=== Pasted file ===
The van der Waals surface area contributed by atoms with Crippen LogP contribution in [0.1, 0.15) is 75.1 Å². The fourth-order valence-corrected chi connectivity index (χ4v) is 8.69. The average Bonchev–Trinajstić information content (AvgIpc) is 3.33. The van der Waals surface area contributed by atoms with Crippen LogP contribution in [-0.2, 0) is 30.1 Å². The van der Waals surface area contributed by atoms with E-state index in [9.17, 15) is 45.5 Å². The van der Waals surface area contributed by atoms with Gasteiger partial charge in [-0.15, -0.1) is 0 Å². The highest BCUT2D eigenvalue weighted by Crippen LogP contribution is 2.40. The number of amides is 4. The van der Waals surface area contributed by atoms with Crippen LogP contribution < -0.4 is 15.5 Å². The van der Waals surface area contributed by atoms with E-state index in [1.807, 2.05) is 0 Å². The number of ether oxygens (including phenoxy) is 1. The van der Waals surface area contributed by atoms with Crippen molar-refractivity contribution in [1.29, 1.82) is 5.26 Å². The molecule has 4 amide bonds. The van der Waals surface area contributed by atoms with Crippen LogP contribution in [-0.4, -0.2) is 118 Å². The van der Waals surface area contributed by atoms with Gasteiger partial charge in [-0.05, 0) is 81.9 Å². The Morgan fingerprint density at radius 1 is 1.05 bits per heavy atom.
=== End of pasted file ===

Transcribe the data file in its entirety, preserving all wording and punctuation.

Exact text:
The van der Waals surface area contributed by atoms with Crippen LogP contribution in [0.1, 0.15) is 75.1 Å². The fourth-order valence-corrected chi connectivity index (χ4v) is 8.69. The average Bonchev–Trinajstić information content (AvgIpc) is 3.33. The van der Waals surface area contributed by atoms with Crippen LogP contribution in [-0.2, 0) is 30.1 Å². The van der Waals surface area contributed by atoms with E-state index in [9.17, 15) is 45.5 Å². The van der Waals surface area contributed by atoms with Gasteiger partial charge in [-0.15, -0.1) is 0 Å². The highest BCUT2D eigenvalue weighted by Crippen LogP contribution is 2.40. The number of amides is 4. The van der Waals surface area contributed by atoms with Crippen LogP contribution < -0.4 is 15.5 Å². The van der Waals surface area contributed by atoms with E-state index in [1.807, 2.05) is 0 Å². The number of ether oxygens (including phenoxy) is 1. The van der Waals surface area contributed by atoms with Crippen molar-refractivity contribution in [1.29, 1.82) is 5.26 Å². The molecule has 4 amide bonds. The van der Waals surface area contributed by atoms with Crippen LogP contribution in [-0.4, -0.2) is 118 Å². The van der Waals surface area contributed by atoms with Gasteiger partial charge in [-0.05, 0) is 81.9 Å². The Morgan fingerprint density at radius 1 is 1.05 bits per heavy atom.